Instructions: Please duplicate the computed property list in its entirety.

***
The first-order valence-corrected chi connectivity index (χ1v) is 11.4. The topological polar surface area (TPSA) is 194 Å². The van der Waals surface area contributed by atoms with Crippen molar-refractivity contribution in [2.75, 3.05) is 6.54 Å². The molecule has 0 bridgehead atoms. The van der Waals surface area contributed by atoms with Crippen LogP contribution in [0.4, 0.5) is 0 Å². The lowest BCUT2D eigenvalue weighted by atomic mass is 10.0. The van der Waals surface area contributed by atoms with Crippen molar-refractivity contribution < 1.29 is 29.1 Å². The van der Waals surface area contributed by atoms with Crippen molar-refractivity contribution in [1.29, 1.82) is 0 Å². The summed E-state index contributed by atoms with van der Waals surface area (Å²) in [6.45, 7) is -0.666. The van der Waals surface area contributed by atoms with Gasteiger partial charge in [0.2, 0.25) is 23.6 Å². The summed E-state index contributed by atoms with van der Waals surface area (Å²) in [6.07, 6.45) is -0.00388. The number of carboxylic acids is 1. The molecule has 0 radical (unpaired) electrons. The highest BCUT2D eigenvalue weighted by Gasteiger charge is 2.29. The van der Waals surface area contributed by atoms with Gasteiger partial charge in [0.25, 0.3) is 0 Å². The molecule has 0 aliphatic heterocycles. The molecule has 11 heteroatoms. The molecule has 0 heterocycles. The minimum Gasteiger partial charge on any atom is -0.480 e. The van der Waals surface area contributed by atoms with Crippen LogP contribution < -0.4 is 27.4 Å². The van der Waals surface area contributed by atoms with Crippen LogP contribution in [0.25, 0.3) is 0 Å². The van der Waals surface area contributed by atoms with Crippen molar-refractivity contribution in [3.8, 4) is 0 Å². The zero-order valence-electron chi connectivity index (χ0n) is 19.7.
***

The first-order valence-corrected chi connectivity index (χ1v) is 11.4. The topological polar surface area (TPSA) is 194 Å². The van der Waals surface area contributed by atoms with Crippen molar-refractivity contribution in [2.75, 3.05) is 6.54 Å². The molecule has 0 bridgehead atoms. The van der Waals surface area contributed by atoms with Crippen LogP contribution in [0.4, 0.5) is 0 Å². The lowest BCUT2D eigenvalue weighted by atomic mass is 10.0. The van der Waals surface area contributed by atoms with Crippen molar-refractivity contribution < 1.29 is 29.1 Å². The van der Waals surface area contributed by atoms with Crippen molar-refractivity contribution in [1.29, 1.82) is 0 Å². The summed E-state index contributed by atoms with van der Waals surface area (Å²) in [6.45, 7) is -0.666. The van der Waals surface area contributed by atoms with Gasteiger partial charge in [0.2, 0.25) is 23.6 Å². The summed E-state index contributed by atoms with van der Waals surface area (Å²) in [6.07, 6.45) is -0.00388. The number of carboxylic acids is 1. The molecule has 0 radical (unpaired) electrons. The highest BCUT2D eigenvalue weighted by Gasteiger charge is 2.29. The van der Waals surface area contributed by atoms with Gasteiger partial charge in [0.25, 0.3) is 0 Å². The molecule has 0 aliphatic heterocycles. The molecule has 11 heteroatoms. The molecule has 0 heterocycles. The minimum Gasteiger partial charge on any atom is -0.480 e. The van der Waals surface area contributed by atoms with Crippen LogP contribution < -0.4 is 27.4 Å². The van der Waals surface area contributed by atoms with Crippen LogP contribution in [0.25, 0.3) is 0 Å². The van der Waals surface area contributed by atoms with Crippen molar-refractivity contribution in [3.8, 4) is 0 Å². The zero-order valence-electron chi connectivity index (χ0n) is 19.7.